Poverty is not a life sentence in Australia

January 24, 2018, University of Queensland

Researchers say almost half of Australian families tracked in a 30-year study have experienced poverty at least once.

University of Queensland researcher Emeritus Professor Jake Najman said the study found little evidence of a persistent 'underclass,' suggesting that for many families poverty was a transient stage in life.

"It was common for families to move in and out of hardship, due to a change of circumstances such as loss of employment or marital breakdown."

"However, there was evidence of substantial economic mobility – the ability of a family or individual to improve (or experience a decline) in their economic status – both within a single generation and across generations."

Emeritus Professor Najman said it was not surprising those most likely to suffer poverty were single mothers, the unemployed and aged pensioners.

"The study suggested that poverty in Australia could be split into two groups – a relatively small group who experience chronic, long-term poverty and a much larger group who experience shorter periods of hardship."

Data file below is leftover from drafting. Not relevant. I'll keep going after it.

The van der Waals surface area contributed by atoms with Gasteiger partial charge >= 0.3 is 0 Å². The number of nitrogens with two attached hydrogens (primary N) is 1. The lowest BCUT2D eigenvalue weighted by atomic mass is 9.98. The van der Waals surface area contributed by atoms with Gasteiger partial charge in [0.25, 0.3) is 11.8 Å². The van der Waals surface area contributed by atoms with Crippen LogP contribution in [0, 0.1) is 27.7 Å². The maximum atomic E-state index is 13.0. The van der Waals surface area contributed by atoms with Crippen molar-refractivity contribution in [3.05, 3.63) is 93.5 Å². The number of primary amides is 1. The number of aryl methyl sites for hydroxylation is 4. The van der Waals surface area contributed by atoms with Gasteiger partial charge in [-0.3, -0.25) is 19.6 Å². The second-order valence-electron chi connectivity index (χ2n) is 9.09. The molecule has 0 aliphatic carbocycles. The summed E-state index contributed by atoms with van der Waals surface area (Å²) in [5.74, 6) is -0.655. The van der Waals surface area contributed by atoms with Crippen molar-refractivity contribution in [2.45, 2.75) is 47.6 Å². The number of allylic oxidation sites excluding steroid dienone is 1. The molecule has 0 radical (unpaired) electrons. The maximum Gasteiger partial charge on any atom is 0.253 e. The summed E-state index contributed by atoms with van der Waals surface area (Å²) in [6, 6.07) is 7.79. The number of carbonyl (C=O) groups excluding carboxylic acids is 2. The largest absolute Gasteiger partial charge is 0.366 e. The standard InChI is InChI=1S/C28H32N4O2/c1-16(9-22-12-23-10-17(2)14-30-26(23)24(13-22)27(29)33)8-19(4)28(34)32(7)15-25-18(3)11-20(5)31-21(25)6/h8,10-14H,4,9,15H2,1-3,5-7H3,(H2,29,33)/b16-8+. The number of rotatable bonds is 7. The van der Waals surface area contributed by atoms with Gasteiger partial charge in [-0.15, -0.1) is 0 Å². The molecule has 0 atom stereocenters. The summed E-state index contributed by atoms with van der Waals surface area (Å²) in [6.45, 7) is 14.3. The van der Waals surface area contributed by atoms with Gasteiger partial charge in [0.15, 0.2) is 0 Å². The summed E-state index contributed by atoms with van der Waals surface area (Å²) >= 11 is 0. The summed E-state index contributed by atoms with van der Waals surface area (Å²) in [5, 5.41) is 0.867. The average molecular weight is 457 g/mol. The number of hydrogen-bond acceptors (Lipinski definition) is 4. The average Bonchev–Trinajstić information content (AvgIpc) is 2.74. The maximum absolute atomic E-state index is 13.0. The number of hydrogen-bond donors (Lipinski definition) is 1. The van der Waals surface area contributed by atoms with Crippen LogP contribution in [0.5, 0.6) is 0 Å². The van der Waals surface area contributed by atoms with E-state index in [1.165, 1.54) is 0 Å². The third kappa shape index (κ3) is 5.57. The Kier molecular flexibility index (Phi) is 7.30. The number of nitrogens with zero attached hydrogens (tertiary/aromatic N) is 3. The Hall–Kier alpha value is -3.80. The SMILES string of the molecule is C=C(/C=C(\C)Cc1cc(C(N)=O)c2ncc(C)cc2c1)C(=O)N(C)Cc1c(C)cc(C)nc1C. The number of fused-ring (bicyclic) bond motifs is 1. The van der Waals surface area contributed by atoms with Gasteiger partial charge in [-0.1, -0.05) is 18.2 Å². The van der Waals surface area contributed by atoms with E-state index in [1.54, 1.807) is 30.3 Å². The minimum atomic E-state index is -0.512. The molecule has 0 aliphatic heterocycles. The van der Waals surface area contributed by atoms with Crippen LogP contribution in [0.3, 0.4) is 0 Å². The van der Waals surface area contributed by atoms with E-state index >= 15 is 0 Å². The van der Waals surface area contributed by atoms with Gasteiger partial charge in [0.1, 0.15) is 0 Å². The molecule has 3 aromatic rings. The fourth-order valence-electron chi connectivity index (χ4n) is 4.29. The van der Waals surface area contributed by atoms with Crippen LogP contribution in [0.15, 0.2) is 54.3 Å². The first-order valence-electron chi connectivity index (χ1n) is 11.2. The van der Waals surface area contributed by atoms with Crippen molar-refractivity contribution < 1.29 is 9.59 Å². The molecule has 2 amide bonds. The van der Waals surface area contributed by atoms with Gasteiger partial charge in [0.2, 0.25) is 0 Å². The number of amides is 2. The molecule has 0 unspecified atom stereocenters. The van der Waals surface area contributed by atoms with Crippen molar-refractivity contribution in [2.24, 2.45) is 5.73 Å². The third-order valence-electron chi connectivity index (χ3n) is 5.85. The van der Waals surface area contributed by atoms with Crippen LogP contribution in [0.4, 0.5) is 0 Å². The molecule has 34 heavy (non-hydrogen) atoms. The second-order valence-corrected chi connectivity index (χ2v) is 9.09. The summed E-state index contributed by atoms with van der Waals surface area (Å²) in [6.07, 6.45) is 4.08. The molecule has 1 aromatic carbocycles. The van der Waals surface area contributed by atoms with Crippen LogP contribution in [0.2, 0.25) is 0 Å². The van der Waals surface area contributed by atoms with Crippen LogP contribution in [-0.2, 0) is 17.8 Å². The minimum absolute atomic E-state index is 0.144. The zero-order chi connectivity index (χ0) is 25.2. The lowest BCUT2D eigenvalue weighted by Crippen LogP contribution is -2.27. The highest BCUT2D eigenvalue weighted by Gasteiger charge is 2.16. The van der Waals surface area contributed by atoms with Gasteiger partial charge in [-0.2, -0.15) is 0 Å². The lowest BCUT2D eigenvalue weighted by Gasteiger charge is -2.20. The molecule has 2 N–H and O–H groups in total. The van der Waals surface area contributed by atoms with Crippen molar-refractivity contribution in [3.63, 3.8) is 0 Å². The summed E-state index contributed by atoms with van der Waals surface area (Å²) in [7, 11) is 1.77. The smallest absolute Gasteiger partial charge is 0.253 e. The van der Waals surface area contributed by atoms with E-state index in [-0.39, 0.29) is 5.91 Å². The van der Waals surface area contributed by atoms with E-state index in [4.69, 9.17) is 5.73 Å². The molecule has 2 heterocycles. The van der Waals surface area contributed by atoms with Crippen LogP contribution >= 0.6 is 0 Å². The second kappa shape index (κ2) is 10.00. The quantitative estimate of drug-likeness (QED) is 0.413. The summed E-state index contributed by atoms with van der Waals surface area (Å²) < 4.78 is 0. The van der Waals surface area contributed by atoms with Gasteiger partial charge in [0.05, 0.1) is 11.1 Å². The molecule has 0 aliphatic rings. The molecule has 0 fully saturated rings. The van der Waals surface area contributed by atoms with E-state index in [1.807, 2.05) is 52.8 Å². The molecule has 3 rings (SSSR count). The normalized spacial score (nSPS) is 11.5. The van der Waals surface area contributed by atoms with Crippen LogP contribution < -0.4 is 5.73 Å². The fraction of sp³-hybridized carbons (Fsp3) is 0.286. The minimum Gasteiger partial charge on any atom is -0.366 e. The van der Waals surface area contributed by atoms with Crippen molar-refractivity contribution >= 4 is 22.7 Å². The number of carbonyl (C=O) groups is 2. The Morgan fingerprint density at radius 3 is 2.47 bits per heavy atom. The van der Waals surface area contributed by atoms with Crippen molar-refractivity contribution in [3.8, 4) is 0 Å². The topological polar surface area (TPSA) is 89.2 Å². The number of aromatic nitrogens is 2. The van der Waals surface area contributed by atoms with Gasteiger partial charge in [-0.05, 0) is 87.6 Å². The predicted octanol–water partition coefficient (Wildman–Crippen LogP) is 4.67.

"Interestingly, experienced early in the child's life course does not independently predict poverty when the child reaches adulthood. "

He said that meant those who experienced high levels of poverty and/or adversity in early childhood rarely went on to experience and adversity such as unemployment as adults, and other factors were more likely to lead to adult poverty.

The study of more than 2000 Brisbane families measured income when the child was born, and at five, 14, 21 and 30 years.

Emeritus Professor Najman said future research would investigate the health and behavioural consequences of the different forms of .

The research is published in PLOS ONE.

Explore further: New research highlights devastating impact of poverty on children's mental health

More information: Jake M. Najman et al. The inter- and intra- generational transmission of family poverty and hardship (adversity): A prospective 30 year study, PLOS ONE (2018). DOI: 10.1371/journal.pone.0190504

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